Anglesey, the rural island in North Wales, is a pretty sleepy place, but the inauguration of the Isle of Anglesey Coastal Path is enticing visitors to explore the superb scenery of the North Wales coastline. The 125-mile (200-km) walking path, marked with distinctive yellow signs featuring the Arctic tern, passes through twenty towns and villages, where good facilities to eat, drink, and stay overnight can all be found within easy walking distance.
The full twelve-stage trail, along terrain that is gently undulating and suitable for all abilities, passes through a picture-postcard landscape of farmland, coastal heath, salt marsh, dramatic cliffs, and pristine beaches. Equip yourself with a copy of the 0. S. Explorer maps 262 (west coast) and 263 (east coast) before setting out, and allow 2 weeks to cover the whole path, walking a daily average of around 7 miles (11 km). The path has its official start and end point at St. Cybi’s Church in Holyhead, but each of the twelve stages can be tackled as an individual day hike, ranging from 7 to 13 miles (11 to 21 km) per day. Some of the sections, particularly the far northern trails from Cemaes to Church Bay, make for bracing strolls against a dramatic backdrop of wild, windswept scenery.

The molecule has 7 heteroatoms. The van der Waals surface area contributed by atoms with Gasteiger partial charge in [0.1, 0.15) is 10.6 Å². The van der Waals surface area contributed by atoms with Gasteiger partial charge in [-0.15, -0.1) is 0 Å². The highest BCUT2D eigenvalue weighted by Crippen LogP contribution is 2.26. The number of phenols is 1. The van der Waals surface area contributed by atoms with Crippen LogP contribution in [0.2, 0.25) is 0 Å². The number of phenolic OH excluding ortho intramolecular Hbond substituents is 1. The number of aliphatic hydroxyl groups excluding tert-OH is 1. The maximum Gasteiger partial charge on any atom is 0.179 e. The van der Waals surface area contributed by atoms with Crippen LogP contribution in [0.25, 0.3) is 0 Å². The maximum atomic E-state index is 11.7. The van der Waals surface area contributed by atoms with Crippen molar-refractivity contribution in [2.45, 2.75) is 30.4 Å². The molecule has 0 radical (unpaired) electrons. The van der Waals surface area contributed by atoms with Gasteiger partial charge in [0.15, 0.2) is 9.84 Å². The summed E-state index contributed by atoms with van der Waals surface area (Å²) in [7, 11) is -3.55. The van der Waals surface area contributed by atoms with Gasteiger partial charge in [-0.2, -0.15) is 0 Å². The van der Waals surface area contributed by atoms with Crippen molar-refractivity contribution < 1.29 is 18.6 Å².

The most popular leg starts in Beaumaris and continues via Penmon Point, with great views across to Puffin Island, toward Llanddona, a pristine beach for swimming. This б-mile (10-km) stretch on the eastern side of the island offers a good taster for the trail. The final stretch is a tiring 2 miles (3.2 km) along the shoreline, but well worth the effort.
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